Ben je bekeerd tot Islam? Wil je een unieke kans om meer te leren over je nieuwe religie, over uitdagingen voor de praktiserende moslim(a) in Europa, over Egypte en over je mede broeders/zusters uit Europa? Kom naar het Islamkamp voor bekeerlingen in Cairo. Nu met de unieke kans om ook je niet-moslim gezinsleden (vader, moeder etc) mee te nemen! Meer info en aanmelden via

Benefit Iftar Somalia

zondag 28 augustus · 19:00 – 23:00


Gemaakt door:

Meer dan 25% van de Somaliërs kampt met ondervoeding waarmee we van meer dan een noodsituatie kunnen spreken. In de huidige en jaarlijks terugkerend vastenmaand staat de eenheid en samenhorigheid van de mensheid centraal. Een eveneens belangrijk aspect is vrijgevigheid en solidariteit. De IFTAR Benefit bouwt voort op deze gedachtes. Tijdens de avond wordt stilgestaan bij de noodsituatie in Somalia en de problematiek, met als doe…l de aanwezigen aan te zetten tot het doen van donaties. Tevens betalen de aanwezigen een entreeprijs.

Diverse artiesten hebben aangegeven hun bijdrage te leveren aan de avond. Zo zullen o.a. de zanger Kamal Raja, de dichteres Najiba Abdellaoui en de cabaretgroep de Islama’s met; Rachid Larouz, Hakim Traïdia, Samir Fighil, DJ Saif, Omar Ahaddaf en Abdelfattah Ahmed Salah,  de entertainment verzorgen. Daarnaast zullen diverse sprekers zorgen voor een informatieve ondertoon. Aansluitend zal de 28ste vastendag gezamenlijk verbroken worden door het nuttigen van een IFTAR maaltijd (IFTAR is de maaltijd die wordt genuttigd om het vasten tijdens de Ramadan te verbreken). De benefit IFTAR staat echter open voor iedereen die het doel steunt.

De locatie, de catering en de artiesten leveren kosteloos hun bijdrage waarmee de gehele opbrengst van de IFTAR naar Somalië gaat.

Film review: women footballers struggle to play (and win)


Honey Thaljieh founded the first Palestinian women’s  national football team.

One of the greatest obstacles for Palestinian football or soccer players in
the occupied West Bank and Gaza Strip is simply getting to practice. Israeli
military checkpoints made practicing on a real grass pitch nearly impossible for
the Bethlehem-based Palestinian Women’s National Football Team, as accessing the
limited facilities within the West Bank between 2003 and 2009 required several
hours of travel each way for each player. The team’s struggle to play is
documented in celebrated filmmaker Sawsan Qaoud’s new film Women in
the Stadium.

Qaoud documents how the idea for a women’s team was brought to life — and
recounts the difficulties the players face on a regular basis just to play. This
is the latest in a series of films that Qaoud has made about the plight of women
living under Israeli occupation; others include Women and Elections
(2006), Bedroom (2004) and Mothers (2003).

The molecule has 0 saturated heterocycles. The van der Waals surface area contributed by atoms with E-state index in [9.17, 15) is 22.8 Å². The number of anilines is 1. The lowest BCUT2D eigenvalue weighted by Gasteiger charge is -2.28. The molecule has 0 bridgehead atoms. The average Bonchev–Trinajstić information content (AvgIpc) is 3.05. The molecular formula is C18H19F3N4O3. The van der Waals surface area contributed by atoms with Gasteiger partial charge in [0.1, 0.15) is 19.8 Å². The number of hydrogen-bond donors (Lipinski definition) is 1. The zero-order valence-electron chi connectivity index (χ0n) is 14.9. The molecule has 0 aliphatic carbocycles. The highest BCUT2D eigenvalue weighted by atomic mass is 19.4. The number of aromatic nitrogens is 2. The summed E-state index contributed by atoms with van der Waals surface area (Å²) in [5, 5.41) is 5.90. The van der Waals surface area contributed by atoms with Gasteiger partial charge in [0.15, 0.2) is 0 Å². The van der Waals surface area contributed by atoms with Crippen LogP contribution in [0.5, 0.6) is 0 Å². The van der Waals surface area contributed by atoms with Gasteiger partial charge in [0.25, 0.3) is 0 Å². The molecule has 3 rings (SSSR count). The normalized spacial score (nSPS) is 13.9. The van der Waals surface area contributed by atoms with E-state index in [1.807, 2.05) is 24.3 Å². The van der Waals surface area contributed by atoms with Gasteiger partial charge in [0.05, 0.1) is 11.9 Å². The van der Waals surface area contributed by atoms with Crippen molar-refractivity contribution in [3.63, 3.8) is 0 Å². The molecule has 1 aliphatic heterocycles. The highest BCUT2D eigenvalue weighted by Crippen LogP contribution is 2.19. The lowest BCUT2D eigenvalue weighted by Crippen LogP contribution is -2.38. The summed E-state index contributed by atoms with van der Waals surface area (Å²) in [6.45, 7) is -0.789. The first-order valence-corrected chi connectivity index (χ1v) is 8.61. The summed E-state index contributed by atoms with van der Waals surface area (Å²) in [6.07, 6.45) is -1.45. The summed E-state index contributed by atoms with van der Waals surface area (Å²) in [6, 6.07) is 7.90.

After years of playing football with the boys but without a team to call her
own, Honey Thaljieh spearheaded the effort to start the women’s team in 2003,
and remains the side’s captain to this day. With the help of Bethlehem
University Athletics Director Samar Mousa, Thaljieh recruited several local
players, slowly building the team into an internationally-recognized football
squad with approximately twenty regular players.

Women in the Stadium highlights the stories of some of the players
who were forced to bring an untimely end to their football careers because of
the nature of Israeli military checkpoints. Even after hours of waiting at the
checkpoints, Israeli forces might simply deny entry to a player, or worse,
detain the person intent on passing through.

Under these conditions, the costs of team membership were simply too much to
bear for some players.

While checkpoints within the West Bank have posed a challenge for the team,
moving to and from Gaza is nearly possible. Since the team’s inception, the full
squad has only been able to meet on foreign soil, meeting for the first time in
Egypt just days before a tournament. Obviously, this has had a negative impact
on team cohesion.

Yet, even when the seemingly insurmountable obstacles of the occupation did
not deter the players from regular participation, almost all of the women faced
at least some social pressure to end their involvement with the team.

Social hurdles

Women in the Stadium takes a nuanced look at the challenges and joys
of being a woman footballer in Palestine. Aware that it has an important role to
play in the promotion of the women’s game, the film addresses many of the
misperceptions about gender and football that create obstacles to female
participation and succeeds in making a Palestinian story relevant for a
global audience.

International organizations, from FIFA, the global
football governing body, to the United Nations and grassroots organizations have
promoted the importance of gender equality in football. Yet perhaps more than
any other sport, the “world’s” game remains a man’s domain across the globe. As
result, many people assume that women who do play are abnormal, that they will
become “unfeminine,” or will simply not play well.